President Obama, during his climate speech last week, surprised many observers by his unexpected remarks about the Keystone XL pipeline. The President, for the first time, placed a clear condition on the pipeline’s approval – its impact on the climate.
“The net effects of the pipeline’s impact on our climate will be absolutely critical to determining whether this project is allowed to go forward” he said, calling on the United States to |lead international efforts to combat a changing climate.”
Later in the speech, Mr. Obama spoke in favor of the increased use of natural gas as a 'transition fuel' and called on the United States to “strengthen our position as the top natural gas producer because, in the medium term at least, it not only can provide safe, cheap power, but it can also help reduce our carbon emissions.”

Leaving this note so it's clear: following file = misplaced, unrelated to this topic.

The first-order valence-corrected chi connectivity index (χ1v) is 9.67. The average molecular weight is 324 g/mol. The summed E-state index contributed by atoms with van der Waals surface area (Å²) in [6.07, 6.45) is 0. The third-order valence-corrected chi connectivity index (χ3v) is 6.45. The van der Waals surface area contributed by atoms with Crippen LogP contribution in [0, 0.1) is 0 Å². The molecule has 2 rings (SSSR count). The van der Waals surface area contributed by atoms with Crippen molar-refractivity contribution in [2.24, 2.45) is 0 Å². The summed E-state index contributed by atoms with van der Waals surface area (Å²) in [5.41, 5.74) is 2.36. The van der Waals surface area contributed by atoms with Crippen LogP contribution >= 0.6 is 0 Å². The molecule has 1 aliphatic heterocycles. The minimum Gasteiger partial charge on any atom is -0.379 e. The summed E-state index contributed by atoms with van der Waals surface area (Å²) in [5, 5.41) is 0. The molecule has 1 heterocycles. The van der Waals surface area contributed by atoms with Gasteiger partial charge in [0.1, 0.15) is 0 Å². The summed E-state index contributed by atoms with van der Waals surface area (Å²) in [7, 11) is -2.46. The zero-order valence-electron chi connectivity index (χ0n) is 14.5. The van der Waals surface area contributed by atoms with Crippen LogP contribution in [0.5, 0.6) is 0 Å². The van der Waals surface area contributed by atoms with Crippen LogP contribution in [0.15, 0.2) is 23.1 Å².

In a speech focused entirely on climate change, however, these two positions - placing climate change conditions on one fossil-fuel (tar sands oil) project while ignoring the climate implications (indeed touting the merits) of another fossil fuel industry (natural gas) – contradict each other and call into question Mr. Obama’s pledges, “as President, as a father, and as an American,” to take meaningful action on climate change.